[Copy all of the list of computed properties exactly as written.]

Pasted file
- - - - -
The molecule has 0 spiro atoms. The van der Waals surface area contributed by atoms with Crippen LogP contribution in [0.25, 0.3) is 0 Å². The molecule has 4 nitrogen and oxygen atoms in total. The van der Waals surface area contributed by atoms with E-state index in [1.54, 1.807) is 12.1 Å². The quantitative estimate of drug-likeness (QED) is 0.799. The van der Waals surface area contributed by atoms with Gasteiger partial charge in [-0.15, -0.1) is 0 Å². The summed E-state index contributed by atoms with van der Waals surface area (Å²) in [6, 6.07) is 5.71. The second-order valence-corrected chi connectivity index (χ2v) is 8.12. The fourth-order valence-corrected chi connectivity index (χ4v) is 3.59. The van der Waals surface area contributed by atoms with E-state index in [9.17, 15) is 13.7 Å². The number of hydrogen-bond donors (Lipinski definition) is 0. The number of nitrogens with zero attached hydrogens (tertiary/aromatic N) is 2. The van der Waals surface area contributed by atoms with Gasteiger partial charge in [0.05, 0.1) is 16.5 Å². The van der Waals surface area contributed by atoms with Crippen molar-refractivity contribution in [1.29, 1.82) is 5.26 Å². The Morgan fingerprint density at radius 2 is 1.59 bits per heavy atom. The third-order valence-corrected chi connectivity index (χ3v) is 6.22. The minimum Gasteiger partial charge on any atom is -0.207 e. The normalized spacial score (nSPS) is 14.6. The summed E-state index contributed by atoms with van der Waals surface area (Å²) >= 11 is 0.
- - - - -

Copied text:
The molecule has 0 spiro atoms. The van der Waals surface area contributed by atoms with Crippen LogP contribution in [0.25, 0.3) is 0 Å². The molecule has 4 nitrogen and oxygen atoms in total. The van der Waals surface area contributed by atoms with E-state index in [1.54, 1.807) is 12.1 Å². The quantitative estimate of drug-likeness (QED) is 0.799. The van der Waals surface area contributed by atoms with Gasteiger partial charge in [-0.15, -0.1) is 0 Å². The summed E-state index contributed by atoms with van der Waals surface area (Å²) in [6, 6.07) is 5.71. The second-order valence-corrected chi connectivity index (χ2v) is 8.12. The fourth-order valence-corrected chi connectivity index (χ4v) is 3.59. The van der Waals surface area contributed by atoms with E-state index in [9.17, 15) is 13.7 Å². The number of hydrogen-bond donors (Lipinski definition) is 0. The number of nitrogens with zero attached hydrogens (tertiary/aromatic N) is 2. The van der Waals surface area contributed by atoms with Gasteiger partial charge in [0.05, 0.1) is 16.5 Å². The van der Waals surface area contributed by atoms with Crippen molar-refractivity contribution in [1.29, 1.82) is 5.26 Å². The Morgan fingerprint density at radius 2 is 1.59 bits per heavy atom. The third-order valence-corrected chi connectivity index (χ3v) is 6.22. The minimum Gasteiger partial charge on any atom is -0.207 e. The normalized spacial score (nSPS) is 14.6. The summed E-state index contributed by atoms with van der Waals surface area (Å²) >= 11 is 0.